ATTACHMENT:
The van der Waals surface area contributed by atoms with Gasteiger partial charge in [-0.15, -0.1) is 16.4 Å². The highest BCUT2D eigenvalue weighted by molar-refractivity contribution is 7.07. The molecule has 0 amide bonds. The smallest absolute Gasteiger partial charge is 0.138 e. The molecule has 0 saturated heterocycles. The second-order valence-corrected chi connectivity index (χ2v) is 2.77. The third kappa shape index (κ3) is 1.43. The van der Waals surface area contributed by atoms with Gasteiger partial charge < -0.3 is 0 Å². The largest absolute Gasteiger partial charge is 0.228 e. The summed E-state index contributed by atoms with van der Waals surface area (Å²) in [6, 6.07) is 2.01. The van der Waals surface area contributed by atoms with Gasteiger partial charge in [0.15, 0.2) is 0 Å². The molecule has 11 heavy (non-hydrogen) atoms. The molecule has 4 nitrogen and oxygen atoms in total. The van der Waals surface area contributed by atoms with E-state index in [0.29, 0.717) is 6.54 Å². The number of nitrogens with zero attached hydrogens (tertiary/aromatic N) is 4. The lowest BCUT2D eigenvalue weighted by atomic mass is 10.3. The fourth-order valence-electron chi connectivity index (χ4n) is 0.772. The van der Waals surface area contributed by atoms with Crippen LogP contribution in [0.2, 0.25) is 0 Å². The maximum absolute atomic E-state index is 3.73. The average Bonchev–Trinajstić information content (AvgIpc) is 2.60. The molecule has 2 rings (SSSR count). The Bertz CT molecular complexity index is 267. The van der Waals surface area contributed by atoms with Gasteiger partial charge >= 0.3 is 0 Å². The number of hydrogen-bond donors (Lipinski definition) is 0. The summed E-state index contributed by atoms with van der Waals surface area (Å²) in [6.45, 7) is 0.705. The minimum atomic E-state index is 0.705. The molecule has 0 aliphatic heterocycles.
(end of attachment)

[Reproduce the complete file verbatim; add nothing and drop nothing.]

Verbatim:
The van der Waals surface area contributed by atoms with Gasteiger partial charge in [-0.15, -0.1) is 16.4 Å². The highest BCUT2D eigenvalue weighted by molar-refractivity contribution is 7.07. The molecule has 0 amide bonds. The smallest absolute Gasteiger partial charge is 0.138 e. The molecule has 0 saturated heterocycles. The second-order valence-corrected chi connectivity index (χ2v) is 2.77. The third kappa shape index (κ3) is 1.43. The van der Waals surface area contributed by atoms with Gasteiger partial charge < -0.3 is 0 Å². The largest absolute Gasteiger partial charge is 0.228 e. The summed E-state index contributed by atoms with van der Waals surface area (Å²) in [6, 6.07) is 2.01. The van der Waals surface area contributed by atoms with Gasteiger partial charge in [0.15, 0.2) is 0 Å². The molecule has 11 heavy (non-hydrogen) atoms. The molecule has 4 nitrogen and oxygen atoms in total. The van der Waals surface area contributed by atoms with E-state index in [0.29, 0.717) is 6.54 Å². The number of nitrogens with zero attached hydrogens (tertiary/aromatic N) is 4. The lowest BCUT2D eigenvalue weighted by atomic mass is 10.3. The fourth-order valence-electron chi connectivity index (χ4n) is 0.772. The van der Waals surface area contributed by atoms with Crippen LogP contribution in [0.2, 0.25) is 0 Å². The maximum absolute atomic E-state index is 3.73. The average Bonchev–Trinajstić information content (AvgIpc) is 2.60. The molecule has 2 rings (SSSR count). The Bertz CT molecular complexity index is 267. The van der Waals surface area contributed by atoms with Gasteiger partial charge >= 0.3 is 0 Å². The number of hydrogen-bond donors (Lipinski definition) is 0. The summed E-state index contributed by atoms with van der Waals surface area (Å²) in [6.45, 7) is 0.705. The minimum atomic E-state index is 0.705. The molecule has 0 aliphatic heterocycles.